Loch Lomond, ScotlandLike the rest of Europe, travel to Britain from the U.S. took a hit this past year, thanks to one of the worst global recessions in recent memory. In 2008, there was a 17% dip from 2007 in international visits to the U.K., with arrivals topping out at 32 million. The good news is that preliminary figures for the summer of 2009 show a rebound, with August coming in about 22% higher than the same month the year before.

While the numbers are encouraging, the statistics don't tell the whole story, according to Simon Bradley, VisitBritain's executive vice president for the Americas.

"The crash in our numbers happened in the third and fourth quarters of 2008, so you would expect August 2009 to look good compared to that," he said. "It's complicated, but we have been improving month on month."

More importantly, in terms of competition with other European destinations, Britain remains the No. 1 long-haul destination from the U.S., he said.

But while a slowly improving economic picture is part of the reason for the uptick, Bradley also credits efforts on the part of all segments of the industry to get international travel back on track. Airlines, tour operators and travel agents have been going all out to promote travel to Britain, with some summer airfares at record lows.

"Tour operators have been innovative in putting together last-minute bookings, and travel agents have been smart about mining customer databases," Bradley said.

VisitBritain's role in the rebound is a campaign stressing a strong value message.

"We are competing against a fairly long-term perception that Britain is at the higher end of the price bracket, and it takes awhile to chip away at that," he said.

In fact, the destination is about 20% less expensive than it was a year ago, he said, thanks to an improving exchange rate.

Come home to Scotland

Some blockbuster events during 2009 also helped spur tourism, most notably Homecoming Scotland, themed around national poet Robert Burns, whisky, ancestry and golf.

The promotion cast a wide net, encouraging visitors, be they Scottish "by ancestry or by heart," to come home, and special events commemorating Scotland's rich culture have been on tap all year.

In 2010, the Ryder Cup is expected to raise the profile of Wales as a vacation destination, especially among golfers looking to play the Ryder course before or after the competition.

Liverpool, a Capital of Culture in 2008, is benefiting from the recent release of the digitally remastered Beatles oeuvre, according to Bradley, as well as from increased flights in and out of the city's John Lennon Airport.

Manchester is also getting attention, thanks to investments in cultural and sports venues as well as in hotels and transportation. American Airlines' new route from New York to Manchester will begin operating in May, easing access for North American visitors to northern England.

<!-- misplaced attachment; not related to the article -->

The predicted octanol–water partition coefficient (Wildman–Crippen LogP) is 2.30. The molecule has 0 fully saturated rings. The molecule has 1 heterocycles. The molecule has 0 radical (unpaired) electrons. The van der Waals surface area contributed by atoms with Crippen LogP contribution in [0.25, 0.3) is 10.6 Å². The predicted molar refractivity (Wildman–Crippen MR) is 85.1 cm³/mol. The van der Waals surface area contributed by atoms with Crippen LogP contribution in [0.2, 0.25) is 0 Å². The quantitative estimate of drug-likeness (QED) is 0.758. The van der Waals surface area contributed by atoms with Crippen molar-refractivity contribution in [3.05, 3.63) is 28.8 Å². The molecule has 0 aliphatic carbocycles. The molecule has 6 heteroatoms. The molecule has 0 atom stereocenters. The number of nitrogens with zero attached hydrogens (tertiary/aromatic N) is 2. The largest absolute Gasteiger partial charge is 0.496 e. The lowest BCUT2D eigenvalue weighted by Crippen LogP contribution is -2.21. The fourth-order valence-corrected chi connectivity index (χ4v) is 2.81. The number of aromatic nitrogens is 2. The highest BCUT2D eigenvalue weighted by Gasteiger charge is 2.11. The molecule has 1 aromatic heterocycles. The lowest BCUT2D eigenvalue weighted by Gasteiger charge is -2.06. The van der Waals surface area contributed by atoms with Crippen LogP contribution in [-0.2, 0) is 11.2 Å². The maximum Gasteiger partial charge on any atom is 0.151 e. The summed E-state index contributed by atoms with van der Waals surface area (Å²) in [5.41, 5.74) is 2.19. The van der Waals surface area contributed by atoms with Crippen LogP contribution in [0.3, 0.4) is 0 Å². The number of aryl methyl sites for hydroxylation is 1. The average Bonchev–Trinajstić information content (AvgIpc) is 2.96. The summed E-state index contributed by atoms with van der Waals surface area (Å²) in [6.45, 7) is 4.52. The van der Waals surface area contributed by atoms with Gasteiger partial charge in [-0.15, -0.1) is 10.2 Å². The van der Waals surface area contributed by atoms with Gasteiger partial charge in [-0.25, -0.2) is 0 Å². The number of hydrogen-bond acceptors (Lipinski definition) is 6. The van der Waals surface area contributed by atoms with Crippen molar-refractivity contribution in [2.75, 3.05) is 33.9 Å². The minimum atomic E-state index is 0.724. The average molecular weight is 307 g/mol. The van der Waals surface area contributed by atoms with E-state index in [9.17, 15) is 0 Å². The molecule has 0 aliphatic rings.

A capital idea

London Eye at Christmas timeBut while secondary cities can provide great value, London also offers deals for visitors, according to VisitLondon interim CEO Sally Chatterjee.

London is less expensive than it was a year ago because of the exchange rate, she said, and the economic environment has driven hotels, especially those in the four-star category, to offer discounts.

"We encourage visitors to explore, get off the beaten track and find good value for their money," she said, adding that the VisitLondon website suggests options for all budget levels. Chatterjee highlighted the wide menu of free activities in London, for example, including most museums and art galleries.

The public transportation system can be a bargain for those who use the Oyster Card, which offers 50% savings on the cash price of subway tickets. Oyster Cards can be preordered online or on arrival.

The Christmas season in London is a draw for international tourists, with such highlights as tree lightings and decorations in the West End and at the city's top department stores.

Winter visitors will also find temporary ice-skating rinks set up throughout the city, including one next to the Tower of London and one in Kew Gardens.

City hotels get in the act with afternoon teas featuring mince pies and other seasonal treats, and the London Eye offers special flights at Christmas with mulled wine.

Olympic gear up

Looming on the horizon are the London 2012 Olympic and Paralympic Games, which Chatterjee and Bradley agree will put the city's tourism into overdrive without causing undue disruption. Unlike some cities dealing with the onslaught of Olympic attention, London is accustomed to handling large events and groups of people, and most of the venues are already in place and are situated away from the typical tourist destinations in center city.

"London won't be a building site leading up to the Games, attractions won't be closing and all usual activities will be going on," Chatterjee said. "Even during the Games, it will be clear that they are going on, and visitors without tickets will be able to see the action on giant screens in the city, but regular tourists will be able to move about freely, as well," she said.

Cultural events will be on tap along with the Games, and Chatterjee predicts that only about half of the city's hotel rooms will be taken up by Olympic traffic.

For more, go to VisitBritain.com and VisitLondon.com.

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